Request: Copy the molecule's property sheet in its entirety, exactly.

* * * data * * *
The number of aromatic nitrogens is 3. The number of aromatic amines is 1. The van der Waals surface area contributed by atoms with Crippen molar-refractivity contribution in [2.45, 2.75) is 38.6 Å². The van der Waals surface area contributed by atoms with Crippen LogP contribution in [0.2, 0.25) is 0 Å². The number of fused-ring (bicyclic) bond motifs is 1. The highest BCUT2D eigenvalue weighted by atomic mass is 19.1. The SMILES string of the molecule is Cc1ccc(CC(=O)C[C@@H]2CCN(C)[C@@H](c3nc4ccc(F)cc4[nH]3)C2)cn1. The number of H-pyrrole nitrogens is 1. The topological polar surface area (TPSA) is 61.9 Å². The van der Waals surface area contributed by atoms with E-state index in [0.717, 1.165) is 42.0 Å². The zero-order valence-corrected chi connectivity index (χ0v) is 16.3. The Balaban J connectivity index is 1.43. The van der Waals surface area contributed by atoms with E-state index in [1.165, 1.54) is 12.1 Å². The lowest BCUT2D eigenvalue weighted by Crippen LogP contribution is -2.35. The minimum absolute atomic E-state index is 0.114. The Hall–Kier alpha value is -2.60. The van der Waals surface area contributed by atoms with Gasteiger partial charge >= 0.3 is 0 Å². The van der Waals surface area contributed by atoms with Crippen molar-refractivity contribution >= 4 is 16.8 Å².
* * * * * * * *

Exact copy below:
The number of aromatic nitrogens is 3. The number of aromatic amines is 1. The van der Waals surface area contributed by atoms with Crippen molar-refractivity contribution in [2.45, 2.75) is 38.6 Å². The van der Waals surface area contributed by atoms with Crippen LogP contribution in [0.2, 0.25) is 0 Å². The number of fused-ring (bicyclic) bond motifs is 1. The highest BCUT2D eigenvalue weighted by atomic mass is 19.1. The SMILES string of the molecule is Cc1ccc(CC(=O)C[C@@H]2CCN(C)[C@@H](c3nc4ccc(F)cc4[nH]3)C2)cn1. The number of H-pyrrole nitrogens is 1. The topological polar surface area (TPSA) is 61.9 Å². The van der Waals surface area contributed by atoms with E-state index in [0.717, 1.165) is 42.0 Å². The zero-order valence-corrected chi connectivity index (χ0v) is 16.3. The Balaban J connectivity index is 1.43. The van der Waals surface area contributed by atoms with E-state index in [1.165, 1.54) is 12.1 Å². The lowest BCUT2D eigenvalue weighted by Crippen LogP contribution is -2.35. The minimum absolute atomic E-state index is 0.114. The Hall–Kier alpha value is -2.60. The van der Waals surface area contributed by atoms with Gasteiger partial charge >= 0.3 is 0 Å². The van der Waals surface area contributed by atoms with Crippen molar-refractivity contribution >= 4 is 16.8 Å².